Buffalo Grove heroin OD victim becomes namesake for federal law
The memory of a Stevenson High School graduate who died of a heroin overdose is now part of a national law.
Lali's Law, which President Barack Obama signed as part of the Comprehensive Addiction and Recovery Act, will increase access to an opioid overdose reversal drug that helps save the lives of users who have stopped breathing.
The law sets aside $10.8 million nationwide to help states make naloxone available for sale at pharmacies. States can apply for $500,000 grants through the three-year program, which is designed to remove funding as an obstacle to making the overdose reversal drug more easily accessible for opioid users, their friends and relatives, treatment centers and law enforcement officials.
Illinois approved a state version of Lali's Law in September as part of the Heroin Crisis Act, and regional efforts -- especially in Lake and DuPage counties -- already have done much to make naloxone available to police officers and families of opioid users.
Lake County State's Attorney Mike Nerheim said 97 lives have been saved in Lake by naloxone since December 2014.
"The saves started pouring in immediately," he said.
In DuPage County, roughly 180 lives have been saved since January 2014.
U.S. Rep. Bob Dold, who sponsored Lali's Law, praised those efforts Thursday during a roundtable discussion about the ongoing heroin problem at the anti-opioid advocacy nonprofit Live4Lali in Arlington Heights.
"This is a culmination of the work that's happened here on the ground ... to help save lives," said Dold, a Kenilworth Republican. "We're making naloxone easily available for individuals over the counter."
The federal version of Lali's Law went into effect immediately after Obama signed it July 22. States will apply for the grants through the federal department of Health and Human Services.
The law is named for Alex Laliberte of Buffalo Grove, who died of a heroin overdose in 2008 after becoming addicted to prescription opioids and heroin.
Laliberte's sister, Chelsea, founded Live4Lali in her sibling's memory. She said Thursday that providing greater access nationwide to naloxone will allow more people who overdose while fighting a drug addiction the ability to seek treatment.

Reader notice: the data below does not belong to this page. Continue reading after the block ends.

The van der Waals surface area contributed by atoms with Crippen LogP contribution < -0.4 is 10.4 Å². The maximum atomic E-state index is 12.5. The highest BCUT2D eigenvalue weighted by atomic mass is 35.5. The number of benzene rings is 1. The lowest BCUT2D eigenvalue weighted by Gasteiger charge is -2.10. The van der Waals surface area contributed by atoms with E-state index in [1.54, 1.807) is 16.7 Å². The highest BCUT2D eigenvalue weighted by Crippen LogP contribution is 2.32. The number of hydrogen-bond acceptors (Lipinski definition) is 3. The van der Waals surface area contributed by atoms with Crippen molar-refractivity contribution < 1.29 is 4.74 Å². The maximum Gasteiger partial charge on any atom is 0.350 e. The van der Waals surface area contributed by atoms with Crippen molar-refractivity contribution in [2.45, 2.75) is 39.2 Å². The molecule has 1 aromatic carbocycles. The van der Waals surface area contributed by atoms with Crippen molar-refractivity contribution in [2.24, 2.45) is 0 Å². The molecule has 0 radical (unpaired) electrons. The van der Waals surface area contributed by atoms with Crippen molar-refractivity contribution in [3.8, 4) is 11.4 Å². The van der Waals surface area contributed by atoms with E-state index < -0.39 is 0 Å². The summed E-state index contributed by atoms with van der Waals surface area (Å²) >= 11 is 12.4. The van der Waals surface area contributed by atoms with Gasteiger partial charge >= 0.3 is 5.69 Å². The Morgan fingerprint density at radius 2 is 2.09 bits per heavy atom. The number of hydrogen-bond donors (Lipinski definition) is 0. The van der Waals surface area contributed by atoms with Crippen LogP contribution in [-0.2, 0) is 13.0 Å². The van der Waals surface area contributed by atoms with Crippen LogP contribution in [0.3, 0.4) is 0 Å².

"We just want people to have a chance," Laliberte said. "Because my brother didn't get the chance and a lot of people's family members didn't get the chance."
States such as Illinois that create naloxone access programs can make the drug available through a standing order, meaning pharmacists won't need a prescription from each customer. Pharmacists in states that seek Lali's Law grants will train naloxone customers on how to administer the medication if their loved one becomes unresponsive after using heroin or another powerful opioid painkiller such as OxyContin, Dilaudid or Vicodin.
Pharmacies including Walgreens, CVS, Rite Aid, Target and Wal-Mart either have relaxed access to naloxone through their stores in dozens of states, or are making plans to do so.
The medication comes in injectable form, as an auto-injector similar to an EpiPen for stopping severe allergic reactions and as a nasal spray. Many insurance plans cover at least some form of naloxone, although the cost of the drug is increasing. Live4Lali has distributed 4,000 doses to suburban residents in roughly two years -- many of them as auto-injectors. But Laliberte said her organization is switching to nasal sprays because auto-injector costs have risen to $4,500 a kit.
Former drug users might need naloxone the most right when they leave rehab or jail, said Dr. Kenji Oyasu, an emergency room physician at Vista Health System in Lake County and executive medical director of Brightside treatment center in Northbrook. That's because overdose risk is highest after a period of abstinence. Taking the same amount of drugs will produce a stronger effect when the body's tolerance has been reduced.
Increasing access to naloxone is a strong step in the continued fight against heroin, Dold said, but treatment experts and former users say there's much more to be done.
Better referrals must connect users to treatment after they're revived using naloxone. More treatment slots must be created so users who take the step of calling to seek help for their addiction aren't told they must wait weeks or months.
Still, Laliberte's father said he is blown away by the amount of good that has come from his son's death at age 23 and his daughter's advocacy efforts.
"What started seven years ago as a glorified barbecue in memory of Alex has turned into national legislation," Gary Laliberte said. "It's mind-boggling to me."